The CBC misled its audience by recruiting spokespeople with personal, vested interests in maintaining the myth of Canadian non-involvement in Iraq. For these media-savvy former officials to now embrace the truth of Canada’s multifaceted engagement in Iraq would have amounted to a confession that they lied in 2003 when helping create the cover story that Canada opposed the war.
The worst impact of the CBC’s spin on the WikiLeak’s revelation is that it set the tone for most of the media stories that followed.
Almost all subsequent coverage used the CBC story as the starting point, either paraphrasing or quoting from it, rather than quoting from the WikiLeaks memo itself.
In the National Post, Matt Gurney succeeded in reinforcing Canada’s undying myth by saying that “it’s probably for the best that Canada didn’t take part in the Iraq War, given how chaotic it became.” Seemingly missing the point of the WikiLeaks memo, he followed this with another whopper, saying, “Canada was lucky to have missed what could have been a very costly experience for our armed forces.”
For its part, Foreign Policy (FP) magazine spun a review which excels in vagueness and prevarications. Despite the simple clarity of the WikiLeaks revelation, FP gallingly declares: "It's not really clear whether the Canadian ships and surveillance aircraft... did, in fact, carry out any activities that contributed to the effort in Iraq."
Then, in caveat-loaded bureaucratese, FP speculates that it’s "certainly not unreasonable to suspect that Canada may in fact have played a larger military role in Iraq than a number of declared members of the Coalition of the Willing."
But the truth, as U.S. Ambassador Cellucci has admitted, is that, just days after the March 2003 meeting described in the WikiLeaks memo: “Ironically, Canadian vessels, aircraft and personnel in the Persian Gulf… will provide more support indirectly to this war in Iraq than most of the 46 countries that are fully and openly supporting our efforts.”
After having initially fumbled the ball, the Ottawa Citizen re-entered the game with partisan columnist Michael Taube, a former speech writer for Prime Minister Stephen Harper. He began by arguing that Canada should have joined the war, saying that “Prime Minister Jean Chrétien disgraced our nation when he told the House of Commons that Canada wouldn't aid the U.S. in the war against Iraq.”
Another paper joining the fray was the Guelph Mercury, whose columnist Matthew Bondy, like all the other reporters, ignored Canada’s many contributions to the war. Bondy downplayed Canada’s involvement by admitting that the Liberal’s “kinda were on board with the Iraq war.” He also asserts that all our allies really “wanted was Canada’s political and moral support. Our military contribution would be negligible, with our forces being maxed out by the mission in Afghanistan.”
In saying this, Bondy further diminishes Canada’s role by calling it “negligible.” Ironically, he performs this sleight-of-hand by raising one of Canada’s actual contributions to the conflict, which was to free up U.S. troops for use in Iraq by shifting 2,000 Canadian soldiers into Afghanistan.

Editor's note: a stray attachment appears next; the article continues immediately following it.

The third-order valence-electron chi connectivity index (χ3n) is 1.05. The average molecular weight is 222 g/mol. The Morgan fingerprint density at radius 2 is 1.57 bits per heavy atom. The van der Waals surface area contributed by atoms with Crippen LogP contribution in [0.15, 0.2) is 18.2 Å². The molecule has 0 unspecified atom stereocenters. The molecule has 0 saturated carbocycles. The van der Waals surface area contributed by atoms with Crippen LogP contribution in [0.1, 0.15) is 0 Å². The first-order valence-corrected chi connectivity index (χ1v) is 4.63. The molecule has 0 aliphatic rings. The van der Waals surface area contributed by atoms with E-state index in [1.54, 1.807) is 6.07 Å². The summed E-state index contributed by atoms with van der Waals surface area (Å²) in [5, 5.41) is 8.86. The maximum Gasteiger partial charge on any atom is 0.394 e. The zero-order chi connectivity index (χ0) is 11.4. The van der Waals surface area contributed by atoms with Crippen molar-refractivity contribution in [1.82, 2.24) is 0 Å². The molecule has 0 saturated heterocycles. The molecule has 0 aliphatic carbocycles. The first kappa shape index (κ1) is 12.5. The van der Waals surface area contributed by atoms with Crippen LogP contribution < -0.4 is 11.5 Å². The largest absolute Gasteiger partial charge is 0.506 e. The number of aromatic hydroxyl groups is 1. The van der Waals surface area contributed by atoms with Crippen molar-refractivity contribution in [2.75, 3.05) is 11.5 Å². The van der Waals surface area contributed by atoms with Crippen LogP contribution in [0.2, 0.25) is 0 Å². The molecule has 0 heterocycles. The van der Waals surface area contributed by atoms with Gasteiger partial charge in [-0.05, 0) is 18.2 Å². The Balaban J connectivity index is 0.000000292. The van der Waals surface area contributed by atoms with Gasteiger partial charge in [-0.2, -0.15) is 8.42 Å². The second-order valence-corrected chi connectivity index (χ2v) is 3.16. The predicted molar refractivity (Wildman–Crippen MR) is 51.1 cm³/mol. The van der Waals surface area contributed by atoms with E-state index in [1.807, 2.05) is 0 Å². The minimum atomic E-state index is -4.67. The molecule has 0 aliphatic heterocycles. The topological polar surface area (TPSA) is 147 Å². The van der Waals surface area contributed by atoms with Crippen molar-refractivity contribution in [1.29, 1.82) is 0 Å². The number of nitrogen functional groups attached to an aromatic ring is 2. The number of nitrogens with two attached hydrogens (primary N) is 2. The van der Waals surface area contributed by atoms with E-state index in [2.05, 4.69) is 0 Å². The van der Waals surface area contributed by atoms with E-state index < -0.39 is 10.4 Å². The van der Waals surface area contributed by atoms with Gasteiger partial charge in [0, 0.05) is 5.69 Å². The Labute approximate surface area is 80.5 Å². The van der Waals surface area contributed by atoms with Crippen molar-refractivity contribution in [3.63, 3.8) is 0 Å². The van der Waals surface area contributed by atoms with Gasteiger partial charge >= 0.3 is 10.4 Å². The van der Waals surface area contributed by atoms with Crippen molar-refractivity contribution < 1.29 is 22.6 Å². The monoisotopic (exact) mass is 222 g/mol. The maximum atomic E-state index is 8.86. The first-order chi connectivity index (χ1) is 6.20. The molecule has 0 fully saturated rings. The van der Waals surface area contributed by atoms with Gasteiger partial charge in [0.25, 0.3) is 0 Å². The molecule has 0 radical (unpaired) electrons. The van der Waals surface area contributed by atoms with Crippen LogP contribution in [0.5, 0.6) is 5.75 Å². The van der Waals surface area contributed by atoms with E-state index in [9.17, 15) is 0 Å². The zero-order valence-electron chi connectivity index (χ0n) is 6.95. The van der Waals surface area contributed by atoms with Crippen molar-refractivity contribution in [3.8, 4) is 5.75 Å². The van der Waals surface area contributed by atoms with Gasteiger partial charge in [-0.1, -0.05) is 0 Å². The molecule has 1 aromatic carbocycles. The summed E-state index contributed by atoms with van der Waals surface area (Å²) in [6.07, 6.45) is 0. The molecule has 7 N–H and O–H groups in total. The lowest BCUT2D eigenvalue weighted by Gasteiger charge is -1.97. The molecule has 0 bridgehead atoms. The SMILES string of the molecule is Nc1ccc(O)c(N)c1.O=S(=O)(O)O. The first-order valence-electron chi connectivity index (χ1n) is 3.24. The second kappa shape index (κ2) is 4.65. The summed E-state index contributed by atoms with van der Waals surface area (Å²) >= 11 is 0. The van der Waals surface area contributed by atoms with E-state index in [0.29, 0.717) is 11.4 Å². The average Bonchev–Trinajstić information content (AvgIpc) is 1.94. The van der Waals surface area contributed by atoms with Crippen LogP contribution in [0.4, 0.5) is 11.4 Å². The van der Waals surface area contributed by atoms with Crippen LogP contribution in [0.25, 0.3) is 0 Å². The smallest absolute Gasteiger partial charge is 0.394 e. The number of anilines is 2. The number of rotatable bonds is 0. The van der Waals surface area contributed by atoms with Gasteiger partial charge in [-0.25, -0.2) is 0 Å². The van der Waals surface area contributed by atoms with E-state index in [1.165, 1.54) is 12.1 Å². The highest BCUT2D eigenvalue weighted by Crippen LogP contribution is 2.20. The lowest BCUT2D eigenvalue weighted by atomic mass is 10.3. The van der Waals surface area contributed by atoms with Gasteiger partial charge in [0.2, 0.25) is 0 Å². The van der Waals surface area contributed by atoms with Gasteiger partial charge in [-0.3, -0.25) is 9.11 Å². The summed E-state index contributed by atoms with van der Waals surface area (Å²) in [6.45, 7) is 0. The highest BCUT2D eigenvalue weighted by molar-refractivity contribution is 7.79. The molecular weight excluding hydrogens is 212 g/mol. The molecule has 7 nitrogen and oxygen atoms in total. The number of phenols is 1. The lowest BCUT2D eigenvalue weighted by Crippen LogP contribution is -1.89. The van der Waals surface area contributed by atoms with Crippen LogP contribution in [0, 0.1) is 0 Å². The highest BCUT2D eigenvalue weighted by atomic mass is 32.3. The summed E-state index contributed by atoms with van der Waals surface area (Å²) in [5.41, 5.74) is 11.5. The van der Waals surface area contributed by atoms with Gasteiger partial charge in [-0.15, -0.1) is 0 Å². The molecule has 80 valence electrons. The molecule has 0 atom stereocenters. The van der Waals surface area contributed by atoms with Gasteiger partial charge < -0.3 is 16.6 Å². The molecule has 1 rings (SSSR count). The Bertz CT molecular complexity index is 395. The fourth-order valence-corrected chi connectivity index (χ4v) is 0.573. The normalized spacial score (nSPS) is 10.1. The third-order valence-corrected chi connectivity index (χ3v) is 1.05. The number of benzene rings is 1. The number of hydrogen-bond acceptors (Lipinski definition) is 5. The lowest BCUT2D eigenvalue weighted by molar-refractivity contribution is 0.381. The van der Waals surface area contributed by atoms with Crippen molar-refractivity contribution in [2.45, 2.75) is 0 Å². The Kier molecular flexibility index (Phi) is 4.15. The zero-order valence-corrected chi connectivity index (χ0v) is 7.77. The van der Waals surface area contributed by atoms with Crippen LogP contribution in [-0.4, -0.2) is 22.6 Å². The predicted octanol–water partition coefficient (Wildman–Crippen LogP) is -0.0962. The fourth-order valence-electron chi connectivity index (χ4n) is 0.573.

Bondy’s comment also misses another point in the WikiLeaks’ memo, which is that Canada did in fact also give “political and moral support” to the war. As the U.S. memo released by WikiLeaks explains, Chrétien’s bureaucrats assured their counterparts that Canada “will refrain from criticism of our actions, express understanding, and focus their public comments on the real culprit, Iraq.”
Such diplomatic cheerleading was one of many real Canadian contributions to the Iraq war.
The Myth Lives On
And so the widespread myth of Canada’s supposed non-involvement in the Iraq war continues to live on like the proverbial cat with nine lives.
The WikiLeak’s cable revealing Canada’s undertaking to “discreetly” support the Iraq war could have inspired accurate media coverage to finally lay to rest one of this country’s most enduring political deceptions. The media had a wonderful opportunity to expose the truth about Canada’s many contributions to the Iraq war and to pry open new cracks in this myth. Instead, the coverage generally served as damage control to plaster over the emerging cracks in the established storyline.
Most of the reporters mentioning the disclosure were inclined to understate or downplay its significance. Some even contradicted the gist of the memo, making it appear that the document merely hinted at some vague potential for token Canadian participation in Iraq. As a result, evidence of Canada’s actual contributions to the war still remain almost entirely hidden from public view.
Even in ostensibly confirming an example of Canadian duplicity in Iraq, the media subtly reinforced the dominant mythology that this country did little or nothing to help the U.S. in the Iraq war.
The myth continues to lumber forcefully along, like some juggernaut crushing whatever awkward truths sprout up under the media-powered spin of its mighty wheels.
Unlike the task of spreading lies, the job of exposing and refuting them is a difficult, long-term struggle. As Mark Twain remarked, “How easy it is to make people believe a lie, and how hard it is to undo it!”
Let’s hope we won’t have to wait another eight long years before whistleblowers release evidence to disprove the fabrications now being propagated to deceive us about Libya and this latest imperial war for Middle East oil.
(Richard Sanders is coordinator of the Coalition to Oppose the Arms Trade, and editor of its magazine Press for Conversion! Learn more about Canada’s role in Iraq at COAT’s website --